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Monday, March 3, 2014

Chess to Feature in Special Exhibition on Board Games in Doha from March 19

Chess Blog for Daily Chess News and Trivia (c) Alexandra Kosteniuk, 2014

Hello everyone,

The Museum of Islamic Art (MIA), in Doha, Qatar, will open to the public an exhibition titled ‘Kings & Pawns: Board Games from India to Spain’ on March 19. The three-month show explores the origins of some of the world’s most loved board games, and their journey across the Islamic world between the seventh and 20th centuries (Photo: KINGS AND PAWNS: Partial chess set made of alabaster, Lapis lazuli and coral, probably between 10th and 11th centuries, from MIA collections will be among the exhibits.)

It showcases game pieces, boards, manuscripts and other historical objects associated with board games. In doing this, Kings & Pawns aims at sharing the history and significance of the games and the societies that created, adopted and adapted them. More than a mere pastime, games such as chess, backgammon, pachisi (ludo) and gyan chaupar (snakes and ladders) have created inter-cultural connections. 

Curated by William Greenwood, Curator for Central Islamic Lands at MIA, Kings & Pawns includes bold forms of carved rock crystal chess pieces, dice made of gold and diamonds to backgammon boards made of delicately inlaid wood and ivory, and more.

H E Sheikha Al Mayassa bint Hamad Al Thani, Chairperson of Qatar Museums Authority (QMA), said: “Each object is as remarkable for its historical significance as for its aesthetic appeal, and supports the MIA’s core value of exploring our shared past to illuminate our shared future.”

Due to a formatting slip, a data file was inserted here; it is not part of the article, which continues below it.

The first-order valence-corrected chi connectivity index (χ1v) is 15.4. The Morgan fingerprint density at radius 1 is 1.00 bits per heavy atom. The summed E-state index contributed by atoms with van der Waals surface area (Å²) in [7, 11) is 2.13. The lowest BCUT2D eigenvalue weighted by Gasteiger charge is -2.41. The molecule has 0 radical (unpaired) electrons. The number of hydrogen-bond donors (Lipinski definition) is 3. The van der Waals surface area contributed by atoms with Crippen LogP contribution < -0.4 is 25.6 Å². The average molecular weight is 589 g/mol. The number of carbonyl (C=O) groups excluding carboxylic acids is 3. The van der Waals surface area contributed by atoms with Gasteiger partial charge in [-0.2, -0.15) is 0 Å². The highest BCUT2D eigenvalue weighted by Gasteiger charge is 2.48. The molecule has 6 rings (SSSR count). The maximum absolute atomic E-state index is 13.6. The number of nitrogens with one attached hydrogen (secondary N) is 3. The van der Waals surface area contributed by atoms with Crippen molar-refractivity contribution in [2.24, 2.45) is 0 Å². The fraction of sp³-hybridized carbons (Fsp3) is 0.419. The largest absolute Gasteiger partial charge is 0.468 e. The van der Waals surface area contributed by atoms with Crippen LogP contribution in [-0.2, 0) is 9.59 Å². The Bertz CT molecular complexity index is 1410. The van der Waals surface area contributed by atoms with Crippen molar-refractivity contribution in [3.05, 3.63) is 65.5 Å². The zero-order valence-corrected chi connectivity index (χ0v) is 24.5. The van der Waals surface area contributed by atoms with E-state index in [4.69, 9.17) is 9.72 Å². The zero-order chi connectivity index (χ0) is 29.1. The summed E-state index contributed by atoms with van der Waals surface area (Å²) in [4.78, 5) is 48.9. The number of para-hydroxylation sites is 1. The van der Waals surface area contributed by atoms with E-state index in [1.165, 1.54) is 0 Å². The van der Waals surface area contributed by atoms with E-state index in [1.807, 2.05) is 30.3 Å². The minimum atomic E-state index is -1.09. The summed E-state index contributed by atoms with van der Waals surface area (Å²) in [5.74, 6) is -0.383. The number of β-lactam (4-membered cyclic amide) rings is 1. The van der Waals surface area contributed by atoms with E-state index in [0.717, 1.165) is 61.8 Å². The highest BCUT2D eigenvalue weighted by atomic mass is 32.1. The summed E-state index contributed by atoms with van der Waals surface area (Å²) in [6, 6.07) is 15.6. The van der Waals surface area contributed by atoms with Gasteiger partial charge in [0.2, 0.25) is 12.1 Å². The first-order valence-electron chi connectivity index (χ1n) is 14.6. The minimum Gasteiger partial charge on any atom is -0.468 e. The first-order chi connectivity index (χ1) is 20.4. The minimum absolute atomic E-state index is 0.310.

Objects representing an historical spread of more than a millennium and pieces from India to Spain will encourage visitors to look and consider the central role of board games in everyday life.

Beyond the historical and artistic focus, a further aim of Kings & Pawns is to allow people to rediscover the complex games of strategy and chance, inspiring them to look afresh at apparently old-fashioned pastimes in an era of electronic diversions. MIA Director Aisha Al Khater said: “Hopefully, the exhibition will encourage visitors to discover, or re-discover, the pleasure of these games — ancient and modern.” (Excerpted from a Peninsula report)

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